Movies Till Dawn: Spotlight on Film Detective (Polyester Pantsuit Edition)

Joe Bullet” (1972) Ken Gampu (“The Gods Must Be Crazy”) plays Joe Bullet – a less-tormented, South African version of Ray Donovan – who is called upon by a football team to root out the gangsters that have threatened to undo their shot at the championship. Hat-tip to American black action films of the period has a capable lead in Gampu, a commanding presence in Western pics like “The Naked Prey,” but technical issues and sluggish pacing will make it a challenge for all but the most ardent action/cult/obscura devotees. The most interesting thing about the pic is its history: made by two white South African filmmakers – director Louis de Witt and prolific writer/producer Tonie van der Merwe –”Joe Bullet” played for two days before the apartheid government imposed a four-decade-long ban which, as noted in the commentary track by van Merwe and Benjamin Cowley (whose company, Gravel Road, handled the restoration),was due largely to its depiction of a strong, appealing black hero. Film Chest’s full-frame DVD also includes the original trailer.

Voodoo Black Exorcist” (1974) Confounding Spanish horror-fantasy with perennial Euro bad guy Aldo Sambrell as a West African who, having been punished with mummification for transgressions against his chief’s daughter (Eva Leon) in the seventh century, is revived in modern times aboard a cruise liner transporting him to Port-au-Prince, Haiti, where a professor (Alfredo Mayo) will exhibit his sarcophagus on live television. Once awakened (and tricked out in a swell Nehru jacket), Sambrell discovers that the professor’s assistant/girlfriend (also Leon) is the reincarnation of the chief’s daughter, and sets out to woo her by slaughtering various passengers who are deemed a threat, including one poor soul – a hamburger franchise magnate – whom he runs over with a steam roller. No exorcism, black or otherwise, takes place in this bizarre entry from prolific director Manuel Cano – the original title, “Vudu sangrieto” (“Bloody Voodoo”) was replaced with a more pungent English-language moniker by Stateside distributors hoping for a bite of the ticket sales from black action pics and “The Exorcist” – but you do get a hilarious turn by spaghetti Western vet Fernando Sancho as a laissez-faire police detective, several beheadings, a belly-dancing number, a fight between the mummy and a fire hose, an acid-jazz soundtrack that suggests early Can recordings, the aforementioned death by steam roller, and reams of quotable dialogue (“3,000 years in museums taught me many things”). In short, it’s Christmas Day for camp/cult/badfilm devotees, and for everyone else, it’ll be the damnedest thing you’ll see all year, if not the next three millennia. Film Detective’s restored Blu-ray looks better than most previous PD releases, and retains the often-excised prologue, though it can’t do anything about Sambrell and Leon wearing blackface (though it looks more greenish) in flashbacks.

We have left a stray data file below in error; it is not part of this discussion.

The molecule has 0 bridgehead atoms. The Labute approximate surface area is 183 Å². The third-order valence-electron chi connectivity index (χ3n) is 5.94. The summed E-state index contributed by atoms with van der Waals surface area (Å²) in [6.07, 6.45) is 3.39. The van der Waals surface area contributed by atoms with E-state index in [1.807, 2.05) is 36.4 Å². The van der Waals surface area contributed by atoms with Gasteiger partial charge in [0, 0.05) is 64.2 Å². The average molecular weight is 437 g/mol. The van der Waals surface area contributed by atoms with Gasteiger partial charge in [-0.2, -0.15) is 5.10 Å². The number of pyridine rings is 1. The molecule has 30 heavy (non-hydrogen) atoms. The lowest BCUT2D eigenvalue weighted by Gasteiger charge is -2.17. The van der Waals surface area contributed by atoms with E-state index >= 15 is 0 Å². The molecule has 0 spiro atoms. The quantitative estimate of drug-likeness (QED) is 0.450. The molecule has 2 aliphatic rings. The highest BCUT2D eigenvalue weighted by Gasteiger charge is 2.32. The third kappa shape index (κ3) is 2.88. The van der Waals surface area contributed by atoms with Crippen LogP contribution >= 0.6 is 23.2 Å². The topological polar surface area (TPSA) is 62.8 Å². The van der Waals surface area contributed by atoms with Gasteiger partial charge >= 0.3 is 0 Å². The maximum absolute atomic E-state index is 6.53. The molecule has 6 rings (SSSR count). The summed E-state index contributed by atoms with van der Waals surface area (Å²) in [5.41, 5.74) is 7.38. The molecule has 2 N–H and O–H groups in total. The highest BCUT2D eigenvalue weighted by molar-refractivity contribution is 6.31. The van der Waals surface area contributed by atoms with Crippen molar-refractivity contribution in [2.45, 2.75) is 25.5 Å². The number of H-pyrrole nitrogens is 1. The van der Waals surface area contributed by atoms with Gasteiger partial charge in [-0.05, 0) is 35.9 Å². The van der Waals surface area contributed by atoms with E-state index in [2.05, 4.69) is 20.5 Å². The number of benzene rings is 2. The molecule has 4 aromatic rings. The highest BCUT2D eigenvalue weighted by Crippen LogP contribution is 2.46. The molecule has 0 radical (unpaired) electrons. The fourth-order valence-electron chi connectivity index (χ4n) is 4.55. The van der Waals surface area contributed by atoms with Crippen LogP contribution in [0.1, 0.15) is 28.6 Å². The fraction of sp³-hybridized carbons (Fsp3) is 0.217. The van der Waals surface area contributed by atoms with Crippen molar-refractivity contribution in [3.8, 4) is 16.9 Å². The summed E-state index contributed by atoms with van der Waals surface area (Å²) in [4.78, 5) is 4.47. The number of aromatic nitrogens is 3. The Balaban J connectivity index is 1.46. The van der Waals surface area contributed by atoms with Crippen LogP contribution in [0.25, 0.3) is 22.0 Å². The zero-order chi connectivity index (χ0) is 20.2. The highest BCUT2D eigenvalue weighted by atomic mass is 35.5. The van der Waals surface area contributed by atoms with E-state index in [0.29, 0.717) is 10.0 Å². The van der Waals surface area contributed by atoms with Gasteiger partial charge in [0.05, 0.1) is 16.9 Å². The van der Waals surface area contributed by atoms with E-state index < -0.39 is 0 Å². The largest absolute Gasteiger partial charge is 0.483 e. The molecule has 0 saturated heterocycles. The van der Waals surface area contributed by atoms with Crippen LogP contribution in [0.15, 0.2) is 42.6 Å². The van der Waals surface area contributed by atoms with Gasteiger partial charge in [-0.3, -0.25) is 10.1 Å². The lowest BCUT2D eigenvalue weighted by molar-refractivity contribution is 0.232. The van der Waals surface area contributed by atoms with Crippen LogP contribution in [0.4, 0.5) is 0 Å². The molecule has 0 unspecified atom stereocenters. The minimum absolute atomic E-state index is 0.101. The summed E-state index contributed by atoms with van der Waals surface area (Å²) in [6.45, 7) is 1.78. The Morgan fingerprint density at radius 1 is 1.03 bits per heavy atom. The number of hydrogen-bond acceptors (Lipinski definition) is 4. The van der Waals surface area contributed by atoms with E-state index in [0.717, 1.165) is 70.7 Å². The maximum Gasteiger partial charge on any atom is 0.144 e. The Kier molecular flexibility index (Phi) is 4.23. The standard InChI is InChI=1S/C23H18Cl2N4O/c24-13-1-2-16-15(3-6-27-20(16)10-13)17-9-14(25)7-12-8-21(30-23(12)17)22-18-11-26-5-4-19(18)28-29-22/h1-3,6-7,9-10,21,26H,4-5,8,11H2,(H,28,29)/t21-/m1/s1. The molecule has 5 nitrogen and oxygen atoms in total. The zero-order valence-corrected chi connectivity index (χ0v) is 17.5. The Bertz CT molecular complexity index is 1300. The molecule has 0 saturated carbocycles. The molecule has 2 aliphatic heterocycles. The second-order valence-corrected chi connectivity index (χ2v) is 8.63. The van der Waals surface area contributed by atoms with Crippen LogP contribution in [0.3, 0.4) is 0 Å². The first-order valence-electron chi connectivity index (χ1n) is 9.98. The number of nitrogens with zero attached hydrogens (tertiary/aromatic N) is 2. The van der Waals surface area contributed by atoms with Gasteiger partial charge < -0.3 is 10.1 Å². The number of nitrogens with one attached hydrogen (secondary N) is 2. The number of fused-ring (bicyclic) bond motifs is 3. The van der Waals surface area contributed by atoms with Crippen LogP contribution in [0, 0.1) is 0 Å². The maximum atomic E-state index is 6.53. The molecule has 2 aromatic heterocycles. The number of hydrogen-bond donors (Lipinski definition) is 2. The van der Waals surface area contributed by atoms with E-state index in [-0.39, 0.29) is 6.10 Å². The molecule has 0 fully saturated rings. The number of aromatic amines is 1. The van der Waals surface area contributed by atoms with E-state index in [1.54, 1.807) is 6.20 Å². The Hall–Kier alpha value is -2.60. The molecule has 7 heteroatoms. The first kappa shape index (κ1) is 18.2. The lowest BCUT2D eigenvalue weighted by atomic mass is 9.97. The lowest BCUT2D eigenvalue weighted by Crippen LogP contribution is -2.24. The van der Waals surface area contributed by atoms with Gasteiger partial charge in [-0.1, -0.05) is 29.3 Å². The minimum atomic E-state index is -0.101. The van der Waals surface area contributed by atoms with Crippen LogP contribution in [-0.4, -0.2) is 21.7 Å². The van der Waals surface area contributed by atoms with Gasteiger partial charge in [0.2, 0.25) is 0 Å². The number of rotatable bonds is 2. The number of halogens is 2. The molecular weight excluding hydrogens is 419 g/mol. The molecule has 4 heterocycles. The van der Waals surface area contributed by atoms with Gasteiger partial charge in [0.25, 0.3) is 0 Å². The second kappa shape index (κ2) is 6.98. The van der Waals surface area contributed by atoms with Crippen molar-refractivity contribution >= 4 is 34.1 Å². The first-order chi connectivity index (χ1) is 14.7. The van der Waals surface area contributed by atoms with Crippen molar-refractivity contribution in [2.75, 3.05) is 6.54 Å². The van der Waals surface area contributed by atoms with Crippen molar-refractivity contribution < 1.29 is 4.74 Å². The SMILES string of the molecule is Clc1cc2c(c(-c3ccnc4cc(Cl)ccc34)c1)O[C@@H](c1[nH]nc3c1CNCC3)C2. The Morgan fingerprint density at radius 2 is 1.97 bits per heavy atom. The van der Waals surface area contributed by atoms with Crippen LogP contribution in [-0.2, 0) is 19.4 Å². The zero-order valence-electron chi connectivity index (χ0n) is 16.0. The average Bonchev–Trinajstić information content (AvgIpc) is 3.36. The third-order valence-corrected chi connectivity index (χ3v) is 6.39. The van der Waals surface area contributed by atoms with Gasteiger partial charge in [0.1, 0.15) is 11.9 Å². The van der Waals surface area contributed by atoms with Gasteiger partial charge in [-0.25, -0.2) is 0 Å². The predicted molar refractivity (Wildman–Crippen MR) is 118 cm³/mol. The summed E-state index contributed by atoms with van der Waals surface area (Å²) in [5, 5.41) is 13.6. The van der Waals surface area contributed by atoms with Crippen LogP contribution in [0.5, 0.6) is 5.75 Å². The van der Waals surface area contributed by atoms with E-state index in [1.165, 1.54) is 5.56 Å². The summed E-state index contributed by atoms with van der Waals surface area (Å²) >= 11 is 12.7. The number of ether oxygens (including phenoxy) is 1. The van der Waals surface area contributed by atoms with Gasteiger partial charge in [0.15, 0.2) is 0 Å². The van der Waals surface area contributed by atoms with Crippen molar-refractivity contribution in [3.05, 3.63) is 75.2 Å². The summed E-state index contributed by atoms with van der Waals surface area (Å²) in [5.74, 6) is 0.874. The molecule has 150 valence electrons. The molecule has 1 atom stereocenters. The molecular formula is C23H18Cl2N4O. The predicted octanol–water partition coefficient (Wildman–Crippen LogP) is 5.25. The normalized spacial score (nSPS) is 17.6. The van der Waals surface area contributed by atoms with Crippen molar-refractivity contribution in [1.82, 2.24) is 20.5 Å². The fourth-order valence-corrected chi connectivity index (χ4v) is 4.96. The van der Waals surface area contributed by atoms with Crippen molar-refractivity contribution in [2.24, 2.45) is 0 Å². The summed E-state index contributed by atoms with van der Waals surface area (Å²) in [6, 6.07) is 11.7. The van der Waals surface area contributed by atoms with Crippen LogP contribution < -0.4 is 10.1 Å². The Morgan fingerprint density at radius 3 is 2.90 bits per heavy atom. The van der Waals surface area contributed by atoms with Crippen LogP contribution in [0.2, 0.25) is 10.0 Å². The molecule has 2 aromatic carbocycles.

The Black Dragon’s Revenge” (1975) Martial arts champ Ron Van Clief – who got a shout-out on an episode of “This is Us,” of all things – plays himself as he searches the darker corners of Hong Kong in search of the truth behind the death of his (real-life) friend, Bruce Lee. “Black Dragon” is a fairly restrained example of “Brucesploitation,” a lower-rent classification of martial arts movie that surfaced after Lee’s passing in 1973; here, its key elements of the sub-sub-genre – a morbid obsession with the how and why of the action star’s death (was it drugs? Mob murder? A curse?) and a pervasive air of cheap-and-sleazy – are kept largely to a shot of the action star in his coffin and some awkward attempts to avoid legal action by the Lee estate by editing every mention of the surname “Lee” surname from the English-language dub (these moments are also compiled in a supplemental feature on the disc), though the unauthorized use of Ennio Morricone’s score for “The Battle of Algiers” (among other soundtracks) and a jaw-dropping moment in which an Asian woman in blackface (twice in one column!) asks Van Clief if his skin color is also makeup (“No, baby, it’s the real shit”) certainly earmark it as junk food kung fu. Mostly, it’s a straight-ahead showcase for the karate skills of Van Clief, who also helped to choreograph the fight sequences, and partner Charles “La Pantera” Bonet, who apply their feet and fists to a host of casual-wear-clad hoods with neck-snapping (and twisting) vigor. Film Detective’s remastered MOD Blu-ray offers a fuzzy-looking trailer with English narration and Italian title cards.

About Paul Gaita

Paul Gaita lives in Sherman Oaks, California with his lovely wife and daughter. He has written for The Los Angeles Times, LA Weekly, Variety and Merry Jane, among many other publications, and was a home video reviewer for from 1998 to 2014. He has also interviewed countless entertainment figures, but his favorites remain Elmore Leonard, Ray Bradbury, and George Newall, who created both "Schoolhouse Rock" and the Hai Karate aftershave commercials. He once shared a Thanksgiving dinner with celebrity astrologer Joyce Jillson and regrettably, still owes the late character actor Charles Napier a dollar.
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